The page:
September 23, 2022
Capt. Kevin Swartz always suspected they were there. Then came the technological breakthrough that helped him confirm his suspicions with a strategy that has greatly improved his yellow perch results.
The suspicion: Navigational buoy chains.
The introduction of forward-facing sonar has greatly impacted the fishing industry and once Swartz installed his first Lowrance ActiveTarget unit, the realtime images were nothing short of amazing.
“I’m using the forward facing sonar in the downscan mode to stay over top of stationary pods of fish,” said Swartz, who operates Lake Erie Fishing Charters . “They’re not moving, they’re staying right there because there’s something holding them. It’s usually rocks or a good hard bottom where they’ll feed on minnows, bugs or sea lice.
“I always suspected that the perch would hold on those anchor chains, but with ActiveTarget, I could actually see them. Those chains are anchored with big cement blocks—that’s more structure to hold baitfish.”
Noting that the perch often hold in an 18-inch zone on the bottom, Swartz said his ActiveTarget shows him detail he’d never see in traditional 2D sonar. Adjusting the transducer angle allows him to check out his surroundings on a crowded day.
“Now I can be 40 feet away and I can look under other boats to see if they’re over something,” he said.
Where & When
Swartz fishes Lake Erie’s Western Basin from Huron, Ohio to Michigan waters. He’s mainly looking for structure in 20-40 feet.
“Lake Erie is very flat with very little structure, so when you find rocks or a buoy chain anchor, that holds particles of food for baitfish and that attracts the perch,” he said. “There could be a big area with big packs of boats and a tremendous amount of perch in that area.
“But I try to get away from that and use my electronics to find isolated structure. Too many boats means too much noise.”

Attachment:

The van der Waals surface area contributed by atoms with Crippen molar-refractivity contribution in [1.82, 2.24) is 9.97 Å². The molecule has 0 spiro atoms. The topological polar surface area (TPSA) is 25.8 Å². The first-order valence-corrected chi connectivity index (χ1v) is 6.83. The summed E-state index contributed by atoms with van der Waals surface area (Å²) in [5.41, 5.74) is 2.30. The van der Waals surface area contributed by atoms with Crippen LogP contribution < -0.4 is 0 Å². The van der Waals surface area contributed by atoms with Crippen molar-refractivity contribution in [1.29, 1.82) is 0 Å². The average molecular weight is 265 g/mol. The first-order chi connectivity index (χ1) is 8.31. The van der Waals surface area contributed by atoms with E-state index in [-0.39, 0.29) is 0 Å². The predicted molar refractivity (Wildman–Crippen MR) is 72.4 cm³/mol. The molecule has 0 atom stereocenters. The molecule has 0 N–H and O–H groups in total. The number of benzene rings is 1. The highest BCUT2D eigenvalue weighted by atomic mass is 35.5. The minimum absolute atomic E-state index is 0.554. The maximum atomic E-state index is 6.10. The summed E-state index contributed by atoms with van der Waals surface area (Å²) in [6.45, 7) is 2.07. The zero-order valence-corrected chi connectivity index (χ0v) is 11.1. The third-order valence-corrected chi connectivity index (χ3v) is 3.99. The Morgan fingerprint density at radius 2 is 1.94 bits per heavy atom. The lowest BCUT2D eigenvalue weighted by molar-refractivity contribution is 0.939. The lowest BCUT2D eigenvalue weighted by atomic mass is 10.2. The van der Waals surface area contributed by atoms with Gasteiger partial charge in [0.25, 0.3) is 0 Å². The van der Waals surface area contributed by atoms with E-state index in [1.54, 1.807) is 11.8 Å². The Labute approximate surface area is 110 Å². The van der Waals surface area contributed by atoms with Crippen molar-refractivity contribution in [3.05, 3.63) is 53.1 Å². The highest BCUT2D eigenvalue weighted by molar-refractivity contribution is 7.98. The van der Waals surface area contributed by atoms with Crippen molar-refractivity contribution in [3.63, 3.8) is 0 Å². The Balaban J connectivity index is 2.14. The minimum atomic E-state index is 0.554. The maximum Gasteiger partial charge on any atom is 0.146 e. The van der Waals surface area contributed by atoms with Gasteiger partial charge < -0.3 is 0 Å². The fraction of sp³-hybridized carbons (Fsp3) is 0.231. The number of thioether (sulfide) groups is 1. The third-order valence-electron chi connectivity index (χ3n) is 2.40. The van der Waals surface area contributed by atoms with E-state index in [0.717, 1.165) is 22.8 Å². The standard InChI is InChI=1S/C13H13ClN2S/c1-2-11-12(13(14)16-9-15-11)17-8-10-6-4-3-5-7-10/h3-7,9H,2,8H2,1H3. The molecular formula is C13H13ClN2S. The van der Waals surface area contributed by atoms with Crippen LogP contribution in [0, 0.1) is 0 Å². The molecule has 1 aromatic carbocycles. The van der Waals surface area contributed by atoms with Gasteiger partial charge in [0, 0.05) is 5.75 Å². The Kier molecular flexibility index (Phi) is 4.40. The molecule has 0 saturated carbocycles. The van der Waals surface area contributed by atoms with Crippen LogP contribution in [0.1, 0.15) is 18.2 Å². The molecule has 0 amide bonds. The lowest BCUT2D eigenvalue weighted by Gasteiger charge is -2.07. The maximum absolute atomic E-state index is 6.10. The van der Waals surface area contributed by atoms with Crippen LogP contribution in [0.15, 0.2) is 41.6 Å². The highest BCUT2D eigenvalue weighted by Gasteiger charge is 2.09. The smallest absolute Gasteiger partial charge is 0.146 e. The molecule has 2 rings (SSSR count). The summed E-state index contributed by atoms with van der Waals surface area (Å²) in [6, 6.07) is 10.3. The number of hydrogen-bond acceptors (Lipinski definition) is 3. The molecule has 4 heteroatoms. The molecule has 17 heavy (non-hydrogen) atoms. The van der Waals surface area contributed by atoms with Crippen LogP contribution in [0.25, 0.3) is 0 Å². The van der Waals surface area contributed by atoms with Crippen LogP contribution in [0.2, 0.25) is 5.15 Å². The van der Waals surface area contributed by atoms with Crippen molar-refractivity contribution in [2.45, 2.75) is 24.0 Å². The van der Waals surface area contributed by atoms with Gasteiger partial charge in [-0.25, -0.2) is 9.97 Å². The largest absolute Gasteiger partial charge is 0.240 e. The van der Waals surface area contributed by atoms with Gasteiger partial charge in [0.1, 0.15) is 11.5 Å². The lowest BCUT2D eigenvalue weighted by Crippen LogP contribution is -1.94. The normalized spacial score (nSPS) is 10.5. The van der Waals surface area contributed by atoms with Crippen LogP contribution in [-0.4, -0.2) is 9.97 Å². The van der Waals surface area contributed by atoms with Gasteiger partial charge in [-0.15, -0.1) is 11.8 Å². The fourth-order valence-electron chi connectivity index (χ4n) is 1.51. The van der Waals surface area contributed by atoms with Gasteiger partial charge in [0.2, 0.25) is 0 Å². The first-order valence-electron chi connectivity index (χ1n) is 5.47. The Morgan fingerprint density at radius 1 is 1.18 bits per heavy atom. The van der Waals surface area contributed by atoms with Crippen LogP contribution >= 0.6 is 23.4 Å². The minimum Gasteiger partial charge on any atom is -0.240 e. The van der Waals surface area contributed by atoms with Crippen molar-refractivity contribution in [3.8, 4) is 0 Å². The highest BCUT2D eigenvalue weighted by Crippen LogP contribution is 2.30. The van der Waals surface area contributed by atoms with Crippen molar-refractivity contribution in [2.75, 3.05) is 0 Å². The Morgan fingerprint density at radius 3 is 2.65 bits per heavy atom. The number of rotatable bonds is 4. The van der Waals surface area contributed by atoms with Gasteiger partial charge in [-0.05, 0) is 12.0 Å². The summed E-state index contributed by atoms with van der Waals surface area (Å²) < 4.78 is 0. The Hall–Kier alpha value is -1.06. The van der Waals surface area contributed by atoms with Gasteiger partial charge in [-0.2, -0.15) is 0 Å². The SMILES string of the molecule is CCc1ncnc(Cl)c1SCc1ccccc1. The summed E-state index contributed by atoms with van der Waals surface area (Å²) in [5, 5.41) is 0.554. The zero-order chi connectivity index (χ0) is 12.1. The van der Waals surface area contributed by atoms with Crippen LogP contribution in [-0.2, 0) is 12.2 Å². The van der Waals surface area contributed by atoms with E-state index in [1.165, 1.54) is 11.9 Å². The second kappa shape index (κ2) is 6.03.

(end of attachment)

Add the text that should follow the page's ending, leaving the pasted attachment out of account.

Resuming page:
Typically staring in early July, the yellow perch action can last well into October. The early season starts off strong, then summer’s dog days bring a slump, followed by a latter season surge.
For client comfort, Swartz prefers a light chop, maybe 1- to 2-footers. He wants his folks to fish in reasonable stability, but a little motion is necessary.
“You don’t want it slick, a little bit of wave action helps because you have that rod action going up and down,” he said. “I don’t see a big difference between sunny and cloudy skies. If you’re on the right fish you’ll catch them.”
Experience has shown him that yellow perch generally travel in groups that roam the lake and feed together. They’ll typically stay close together unless a couple walleye come in and send them packing.
And don’t worry if you catch a few smaller perch. Unlike bass, which often group by size, perch are a more communal species.
“They will mix by size, so if you’re catching a bunch of 7-inchers, that doesn’t mean there aren’t any big ones; they’re just not biting your bait,” he said.
Also, perch anglers often find sheepshead, drum, etc. in the same areas as perch. Annoying, yes, but life is life, and these bycatch species indicate an active area, so stay with it and the perch will soon find your baits.
The only buzzkill, however, is a flurry of baby walleye. When the little toothy fish show up, he moves on because it’s unlikely perch will mix with them.
Rig Right: Swartz fishes for yellow perch with a crappie rig—basically, a dropshot with two snelled hooks on 10-pound monofilament droppers, then a bell sinker on the bottom. For maximum presentation, he‘ll run a third dropper hook off the snap that connects the bell sinker.
Medium spinning tackle with braided line provides the right balance of strength and sensitivity.
Dead Bait Delivers: Considering the perch’s voracious appetite and feeding competition, you won’t find Swartz hassling with live bait.
“Once you hook a live minnow, it’s dead before it hits the bottom,” he said. “If I get large emerald shiners in the 3-inch range, I’ll cut them into thirds.”
Don’t Dally: If he locates fish that won’t participate, he’ll keep moving pod to pod within the same general area to find the active ones. Rule of thumb says, if perch are ready to feed, there’s no deliberation.
“If they’re not going to start in 10 minutes, I leave, because those fish aren’t going to bite,” he said. “I say ‘Fish for catchable fish.’ I may spend an hour just looking because they’ll move from day to day.
Patience pays big dividends, he said, as a turned-on school of fish can easily deliver 100-fish days. The limit is 30 per person, but even the catch-and-release part is a ton of fun—a good bet for kids and families, as well as anyone interested in a pile of tasty filets.
“The fish stay on a spot and feed on whatever’s there to feed on,” he said. “Once you get them fired up, it’s a non-stop bite. I’ve had days where we’ve caught 120 and never moved the boat.”